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Differential rates of healthy cognitive ageing associated with distinct prefrontal brain changes


'Using magnetic resonance imaging, the scientists found that grey matter volume in Brodmann area 10 and white matter integrity of the Forceps Minor were strongly associated with fluid intelligence, whereas white matter integrity in the Anterior Thalamic Radiations predicted multitasking ability.'



Image: Simon Davis and Roger Kievit


Researchers at the Medical Research Council’s Cognition and Brain Sciences Unit and in Departments across the University of Cambridge have discovered that specific mental abilities – such as problem-solving or multi-tasking – decline with age at different rates because individuals’ brains age differently. The paper, published in Nature Communications, challenges the previously held idea that, as we get older, these types of mental abilities, known as ‘executive functions’, all decline at similar rates. Given the number of people who are now living well into old age, this has important implications for our understanding of declining mental ability.


The study, led by Dr. Rogier Kievit and Professor Richard Henson, is part of the Cambridge Centre for Ageing and Neuroscience (Cam-CAN, initiative funded by the Biotechnology and Biological Sciences Research Council. Using neuroimaging techniques in a sample of 567 healthy Cambridge adults aged 18-88 years the researchers identified two distinct cognitive skills associated with distinct regions of the brain: multi-tasking (the ability to perform more than one task simultaneously); and fluid intelligence (the ability to problem-solve, as measured in typical IQ tests for example). They found that age-related change of these high-level functions occurred at different rates in different people and that the ability to problem-solve was more likely to be affected by age. These differences appeared closely linked to the fact that grey and white matter regions in the prefrontal cortex were aging differently. Importantly, the ability to problem-solve was more likely to be affected by age, whereas multi-tasking ability was more likely to be preserved.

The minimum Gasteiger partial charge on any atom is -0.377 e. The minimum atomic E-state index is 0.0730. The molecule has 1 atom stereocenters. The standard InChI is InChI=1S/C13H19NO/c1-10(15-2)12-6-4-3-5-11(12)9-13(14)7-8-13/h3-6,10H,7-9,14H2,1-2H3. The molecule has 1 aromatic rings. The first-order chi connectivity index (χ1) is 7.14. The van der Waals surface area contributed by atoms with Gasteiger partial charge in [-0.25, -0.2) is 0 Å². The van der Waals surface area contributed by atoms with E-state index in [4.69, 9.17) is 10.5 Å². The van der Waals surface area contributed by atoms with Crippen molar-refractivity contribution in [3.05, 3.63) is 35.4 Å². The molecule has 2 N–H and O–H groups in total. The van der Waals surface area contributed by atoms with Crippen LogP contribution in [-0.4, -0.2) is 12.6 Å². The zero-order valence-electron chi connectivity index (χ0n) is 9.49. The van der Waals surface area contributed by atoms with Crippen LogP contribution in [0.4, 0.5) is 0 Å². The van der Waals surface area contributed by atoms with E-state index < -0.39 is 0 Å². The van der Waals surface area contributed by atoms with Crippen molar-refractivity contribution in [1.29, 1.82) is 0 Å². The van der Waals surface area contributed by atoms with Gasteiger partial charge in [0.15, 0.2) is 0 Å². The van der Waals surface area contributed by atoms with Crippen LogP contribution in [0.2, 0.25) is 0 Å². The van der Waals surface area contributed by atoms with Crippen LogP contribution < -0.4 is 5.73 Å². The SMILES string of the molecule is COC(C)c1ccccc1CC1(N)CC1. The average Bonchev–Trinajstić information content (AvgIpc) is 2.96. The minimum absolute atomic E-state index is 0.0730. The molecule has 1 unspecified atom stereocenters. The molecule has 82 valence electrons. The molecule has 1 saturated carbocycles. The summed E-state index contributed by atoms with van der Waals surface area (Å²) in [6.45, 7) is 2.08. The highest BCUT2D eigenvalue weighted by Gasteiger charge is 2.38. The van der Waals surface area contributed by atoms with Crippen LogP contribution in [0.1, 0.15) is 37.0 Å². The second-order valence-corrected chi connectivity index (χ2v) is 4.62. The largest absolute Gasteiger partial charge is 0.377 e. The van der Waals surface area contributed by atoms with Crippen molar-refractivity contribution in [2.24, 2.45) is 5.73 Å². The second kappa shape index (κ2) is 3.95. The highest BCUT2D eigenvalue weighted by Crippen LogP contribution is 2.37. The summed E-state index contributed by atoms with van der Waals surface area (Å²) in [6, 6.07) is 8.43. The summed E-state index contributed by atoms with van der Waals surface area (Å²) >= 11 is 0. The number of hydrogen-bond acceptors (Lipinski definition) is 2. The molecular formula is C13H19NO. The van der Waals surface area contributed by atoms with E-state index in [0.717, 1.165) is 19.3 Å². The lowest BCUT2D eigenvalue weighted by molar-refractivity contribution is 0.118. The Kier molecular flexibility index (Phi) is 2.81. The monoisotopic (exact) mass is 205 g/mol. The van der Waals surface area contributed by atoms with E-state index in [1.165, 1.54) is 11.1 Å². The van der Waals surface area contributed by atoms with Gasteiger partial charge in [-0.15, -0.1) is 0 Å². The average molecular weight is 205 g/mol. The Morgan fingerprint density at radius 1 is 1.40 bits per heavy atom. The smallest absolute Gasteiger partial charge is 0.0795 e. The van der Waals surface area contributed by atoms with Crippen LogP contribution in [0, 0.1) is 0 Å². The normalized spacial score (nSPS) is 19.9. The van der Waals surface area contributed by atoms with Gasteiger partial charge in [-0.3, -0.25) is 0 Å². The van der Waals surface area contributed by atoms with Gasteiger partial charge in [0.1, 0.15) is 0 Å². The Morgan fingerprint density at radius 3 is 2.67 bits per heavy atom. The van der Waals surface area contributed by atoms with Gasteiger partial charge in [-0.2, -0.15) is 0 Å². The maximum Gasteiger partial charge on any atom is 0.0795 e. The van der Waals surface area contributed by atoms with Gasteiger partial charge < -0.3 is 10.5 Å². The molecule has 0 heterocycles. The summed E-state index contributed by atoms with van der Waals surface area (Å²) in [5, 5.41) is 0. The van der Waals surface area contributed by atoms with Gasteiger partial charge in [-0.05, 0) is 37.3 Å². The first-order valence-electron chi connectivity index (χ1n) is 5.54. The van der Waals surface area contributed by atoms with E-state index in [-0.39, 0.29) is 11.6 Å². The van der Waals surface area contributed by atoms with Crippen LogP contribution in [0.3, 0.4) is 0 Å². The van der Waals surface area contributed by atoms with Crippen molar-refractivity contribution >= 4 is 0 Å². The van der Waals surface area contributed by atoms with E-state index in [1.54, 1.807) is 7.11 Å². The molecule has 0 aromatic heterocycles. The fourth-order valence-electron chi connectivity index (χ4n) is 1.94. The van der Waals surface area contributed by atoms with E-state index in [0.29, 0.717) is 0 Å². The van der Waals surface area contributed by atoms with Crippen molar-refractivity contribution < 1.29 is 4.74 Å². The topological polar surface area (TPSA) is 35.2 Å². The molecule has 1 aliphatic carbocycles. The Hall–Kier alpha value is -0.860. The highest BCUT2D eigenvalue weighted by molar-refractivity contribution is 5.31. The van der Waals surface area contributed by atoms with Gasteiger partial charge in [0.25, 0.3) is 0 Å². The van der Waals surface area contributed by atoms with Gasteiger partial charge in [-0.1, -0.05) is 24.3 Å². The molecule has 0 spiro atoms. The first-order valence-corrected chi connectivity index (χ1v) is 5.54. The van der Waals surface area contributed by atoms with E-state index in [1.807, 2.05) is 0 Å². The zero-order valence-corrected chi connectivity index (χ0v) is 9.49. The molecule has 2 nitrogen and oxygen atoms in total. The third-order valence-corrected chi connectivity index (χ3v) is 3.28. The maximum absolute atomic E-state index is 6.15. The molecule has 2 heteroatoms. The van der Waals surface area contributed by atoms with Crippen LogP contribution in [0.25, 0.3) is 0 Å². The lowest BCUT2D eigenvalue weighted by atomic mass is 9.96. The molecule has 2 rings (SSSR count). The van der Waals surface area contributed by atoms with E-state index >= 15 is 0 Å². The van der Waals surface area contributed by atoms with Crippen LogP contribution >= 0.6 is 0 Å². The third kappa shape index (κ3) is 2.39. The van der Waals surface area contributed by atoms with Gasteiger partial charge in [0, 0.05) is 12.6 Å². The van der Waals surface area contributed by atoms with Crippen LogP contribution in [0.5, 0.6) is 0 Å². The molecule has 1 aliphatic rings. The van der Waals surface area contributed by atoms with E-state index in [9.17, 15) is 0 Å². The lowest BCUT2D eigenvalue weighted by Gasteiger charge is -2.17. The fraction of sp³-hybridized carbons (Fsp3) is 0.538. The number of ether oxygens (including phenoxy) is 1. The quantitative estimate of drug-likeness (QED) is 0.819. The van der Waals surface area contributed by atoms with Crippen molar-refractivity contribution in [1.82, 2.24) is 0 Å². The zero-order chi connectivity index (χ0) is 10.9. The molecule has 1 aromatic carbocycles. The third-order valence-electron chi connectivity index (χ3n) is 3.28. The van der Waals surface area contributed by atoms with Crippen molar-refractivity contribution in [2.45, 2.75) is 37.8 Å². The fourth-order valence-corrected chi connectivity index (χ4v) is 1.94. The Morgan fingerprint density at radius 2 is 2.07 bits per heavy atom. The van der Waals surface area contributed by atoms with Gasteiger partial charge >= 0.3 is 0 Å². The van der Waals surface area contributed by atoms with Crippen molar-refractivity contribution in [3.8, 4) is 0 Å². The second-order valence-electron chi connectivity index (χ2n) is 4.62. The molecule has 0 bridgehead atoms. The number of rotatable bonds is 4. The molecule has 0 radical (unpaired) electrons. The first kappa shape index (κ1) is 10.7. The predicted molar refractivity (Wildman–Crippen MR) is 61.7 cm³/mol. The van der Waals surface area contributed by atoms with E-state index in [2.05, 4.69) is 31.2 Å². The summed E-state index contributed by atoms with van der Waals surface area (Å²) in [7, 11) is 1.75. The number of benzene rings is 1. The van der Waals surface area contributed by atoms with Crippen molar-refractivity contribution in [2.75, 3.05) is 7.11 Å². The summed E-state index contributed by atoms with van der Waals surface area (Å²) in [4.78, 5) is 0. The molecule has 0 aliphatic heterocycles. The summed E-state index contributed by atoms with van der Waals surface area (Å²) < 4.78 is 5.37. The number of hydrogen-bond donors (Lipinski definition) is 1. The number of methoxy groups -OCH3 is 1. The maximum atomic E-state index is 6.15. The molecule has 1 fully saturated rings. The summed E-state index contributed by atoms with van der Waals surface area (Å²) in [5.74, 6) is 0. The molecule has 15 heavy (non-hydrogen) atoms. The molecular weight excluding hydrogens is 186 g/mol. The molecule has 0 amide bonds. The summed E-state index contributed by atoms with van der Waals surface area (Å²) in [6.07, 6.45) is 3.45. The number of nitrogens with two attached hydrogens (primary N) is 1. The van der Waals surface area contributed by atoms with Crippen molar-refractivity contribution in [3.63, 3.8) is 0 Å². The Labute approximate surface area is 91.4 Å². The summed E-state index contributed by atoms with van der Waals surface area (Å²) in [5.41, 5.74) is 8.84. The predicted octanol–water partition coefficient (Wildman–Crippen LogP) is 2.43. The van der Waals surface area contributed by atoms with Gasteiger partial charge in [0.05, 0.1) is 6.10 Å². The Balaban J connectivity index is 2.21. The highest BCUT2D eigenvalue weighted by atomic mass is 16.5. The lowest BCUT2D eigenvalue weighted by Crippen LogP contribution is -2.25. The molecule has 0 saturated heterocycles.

Professor Lorraine K. Tyler, head of the Cam-CAN project, comments “These very interesting findings are made possible by the richness and variety of the extensive range of demographic, lifestyle, health, genetic, imaging and cognitive data we have obtained across the adult lifespan which provides an unprecedented opportunity for studying the relation of all these variables to brain structure and function”. 


Rogier Kievit, Bye-Fellow at Fitzwilliam college, said: “These results demonstrate that ageing, even for cognitive abilities that seem similar, is a far more multifaceted process than commonly thought. Our research fits in with an emerging perspective on healthy ageing that paints a much more positive picture than we used to have about growing older. It’s crucial that we understand the role that different types of brain tissue play in cognition, especially in ageing brains, as we know from other research that lifestyle factors – such as exercise – can have different effects on white and grey matter. Knowing more about the neurological basis of age-related differences in people’s mental abilities might help us identify what factors are most likely to contribute to greater independence and a better quality of life for older people.”

Posted on 22/12/2014

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